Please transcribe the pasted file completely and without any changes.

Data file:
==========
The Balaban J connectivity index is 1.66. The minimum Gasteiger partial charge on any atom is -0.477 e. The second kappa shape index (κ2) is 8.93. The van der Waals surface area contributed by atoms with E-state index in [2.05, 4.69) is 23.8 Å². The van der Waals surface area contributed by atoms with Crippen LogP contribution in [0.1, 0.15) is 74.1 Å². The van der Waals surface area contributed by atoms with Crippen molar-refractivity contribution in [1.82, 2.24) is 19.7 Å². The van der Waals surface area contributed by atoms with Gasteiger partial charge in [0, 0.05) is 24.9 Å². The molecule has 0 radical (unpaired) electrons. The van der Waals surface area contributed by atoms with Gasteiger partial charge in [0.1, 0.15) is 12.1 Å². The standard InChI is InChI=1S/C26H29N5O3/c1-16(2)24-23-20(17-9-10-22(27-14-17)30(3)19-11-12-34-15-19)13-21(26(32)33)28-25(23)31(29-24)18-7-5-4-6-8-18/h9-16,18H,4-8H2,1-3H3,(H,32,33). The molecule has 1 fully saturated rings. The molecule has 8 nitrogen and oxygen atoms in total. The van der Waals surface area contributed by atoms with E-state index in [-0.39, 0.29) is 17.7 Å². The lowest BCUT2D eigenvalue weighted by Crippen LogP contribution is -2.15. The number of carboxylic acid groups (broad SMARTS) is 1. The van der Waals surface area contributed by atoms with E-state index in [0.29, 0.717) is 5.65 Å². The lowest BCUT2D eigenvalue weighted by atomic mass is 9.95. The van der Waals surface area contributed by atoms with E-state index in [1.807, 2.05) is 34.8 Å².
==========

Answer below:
The Balaban J connectivity index is 1.66. The minimum Gasteiger partial charge on any atom is -0.477 e. The second kappa shape index (κ2) is 8.93. The van der Waals surface area contributed by atoms with E-state index in [2.05, 4.69) is 23.8 Å². The van der Waals surface area contributed by atoms with Crippen LogP contribution in [0.1, 0.15) is 74.1 Å². The van der Waals surface area contributed by atoms with Crippen molar-refractivity contribution in [1.82, 2.24) is 19.7 Å². The van der Waals surface area contributed by atoms with Gasteiger partial charge in [0, 0.05) is 24.9 Å². The molecule has 0 radical (unpaired) electrons. The van der Waals surface area contributed by atoms with Gasteiger partial charge in [0.1, 0.15) is 12.1 Å². The standard InChI is InChI=1S/C26H29N5O3/c1-16(2)24-23-20(17-9-10-22(27-14-17)30(3)19-11-12-34-15-19)13-21(26(32)33)28-25(23)31(29-24)18-7-5-4-6-8-18/h9-16,18H,4-8H2,1-3H3,(H,32,33). The molecule has 1 fully saturated rings. The molecule has 8 nitrogen and oxygen atoms in total. The van der Waals surface area contributed by atoms with E-state index in [-0.39, 0.29) is 17.7 Å². The lowest BCUT2D eigenvalue weighted by Crippen LogP contribution is -2.15. The number of carboxylic acid groups (broad SMARTS) is 1. The van der Waals surface area contributed by atoms with E-state index in [0.29, 0.717) is 5.65 Å². The lowest BCUT2D eigenvalue weighted by atomic mass is 9.95. The van der Waals surface area contributed by atoms with E-state index in [1.807, 2.05) is 34.8 Å².